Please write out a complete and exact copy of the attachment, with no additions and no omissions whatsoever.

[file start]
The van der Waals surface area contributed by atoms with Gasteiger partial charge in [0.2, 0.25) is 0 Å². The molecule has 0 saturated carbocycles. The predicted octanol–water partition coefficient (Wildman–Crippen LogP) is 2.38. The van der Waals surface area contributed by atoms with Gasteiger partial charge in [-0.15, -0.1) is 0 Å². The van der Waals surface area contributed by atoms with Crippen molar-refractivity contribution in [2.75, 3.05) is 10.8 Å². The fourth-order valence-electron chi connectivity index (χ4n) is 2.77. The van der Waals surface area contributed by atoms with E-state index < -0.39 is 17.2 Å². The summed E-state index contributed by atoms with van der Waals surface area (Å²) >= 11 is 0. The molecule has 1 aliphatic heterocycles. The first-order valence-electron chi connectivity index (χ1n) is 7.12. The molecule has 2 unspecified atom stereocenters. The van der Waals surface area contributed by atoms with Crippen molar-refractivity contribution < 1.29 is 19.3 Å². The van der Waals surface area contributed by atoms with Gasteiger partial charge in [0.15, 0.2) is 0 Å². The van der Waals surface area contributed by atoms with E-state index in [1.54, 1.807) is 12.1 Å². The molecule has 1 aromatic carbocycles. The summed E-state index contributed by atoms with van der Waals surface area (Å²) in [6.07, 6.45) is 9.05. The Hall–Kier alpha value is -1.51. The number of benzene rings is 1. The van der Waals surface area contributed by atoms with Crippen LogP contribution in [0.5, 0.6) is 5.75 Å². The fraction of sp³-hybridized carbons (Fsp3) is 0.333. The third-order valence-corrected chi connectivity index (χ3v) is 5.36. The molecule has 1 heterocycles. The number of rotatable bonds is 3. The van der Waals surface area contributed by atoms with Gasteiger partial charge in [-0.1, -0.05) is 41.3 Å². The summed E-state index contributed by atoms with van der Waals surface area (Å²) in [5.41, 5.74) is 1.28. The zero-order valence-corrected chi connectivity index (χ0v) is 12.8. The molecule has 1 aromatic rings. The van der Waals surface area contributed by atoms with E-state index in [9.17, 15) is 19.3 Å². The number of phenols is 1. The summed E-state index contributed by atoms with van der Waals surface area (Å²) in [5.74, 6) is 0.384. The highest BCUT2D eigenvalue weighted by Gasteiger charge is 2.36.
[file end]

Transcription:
The van der Waals surface area contributed by atoms with Gasteiger partial charge in [0.2, 0.25) is 0 Å². The molecule has 0 saturated carbocycles. The predicted octanol–water partition coefficient (Wildman–Crippen LogP) is 2.38. The van der Waals surface area contributed by atoms with Gasteiger partial charge in [-0.15, -0.1) is 0 Å². The van der Waals surface area contributed by atoms with Crippen molar-refractivity contribution in [2.75, 3.05) is 10.8 Å². The fourth-order valence-electron chi connectivity index (χ4n) is 2.77. The van der Waals surface area contributed by atoms with E-state index < -0.39 is 17.2 Å². The summed E-state index contributed by atoms with van der Waals surface area (Å²) >= 11 is 0. The molecule has 1 aliphatic heterocycles. The first-order valence-electron chi connectivity index (χ1n) is 7.12. The molecule has 2 unspecified atom stereocenters. The van der Waals surface area contributed by atoms with Crippen molar-refractivity contribution < 1.29 is 19.3 Å². The van der Waals surface area contributed by atoms with Gasteiger partial charge in [0.15, 0.2) is 0 Å². The van der Waals surface area contributed by atoms with E-state index in [1.54, 1.807) is 12.1 Å². The molecule has 1 aromatic carbocycles. The summed E-state index contributed by atoms with van der Waals surface area (Å²) in [6.07, 6.45) is 9.05. The Hall–Kier alpha value is -1.51. The number of benzene rings is 1. The van der Waals surface area contributed by atoms with Crippen LogP contribution in [0.5, 0.6) is 5.75 Å². The fraction of sp³-hybridized carbons (Fsp3) is 0.333. The third-order valence-corrected chi connectivity index (χ3v) is 5.36. The molecule has 1 heterocycles. The number of rotatable bonds is 3. The van der Waals surface area contributed by atoms with Gasteiger partial charge in [-0.1, -0.05) is 41.3 Å². The summed E-state index contributed by atoms with van der Waals surface area (Å²) in [5.41, 5.74) is 1.28. The zero-order valence-corrected chi connectivity index (χ0v) is 12.8. The molecule has 1 aromatic rings. The van der Waals surface area contributed by atoms with E-state index in [9.17, 15) is 19.3 Å². The number of phenols is 1. The summed E-state index contributed by atoms with van der Waals surface area (Å²) in [5.74, 6) is 0.384. The highest BCUT2D eigenvalue weighted by Gasteiger charge is 2.36.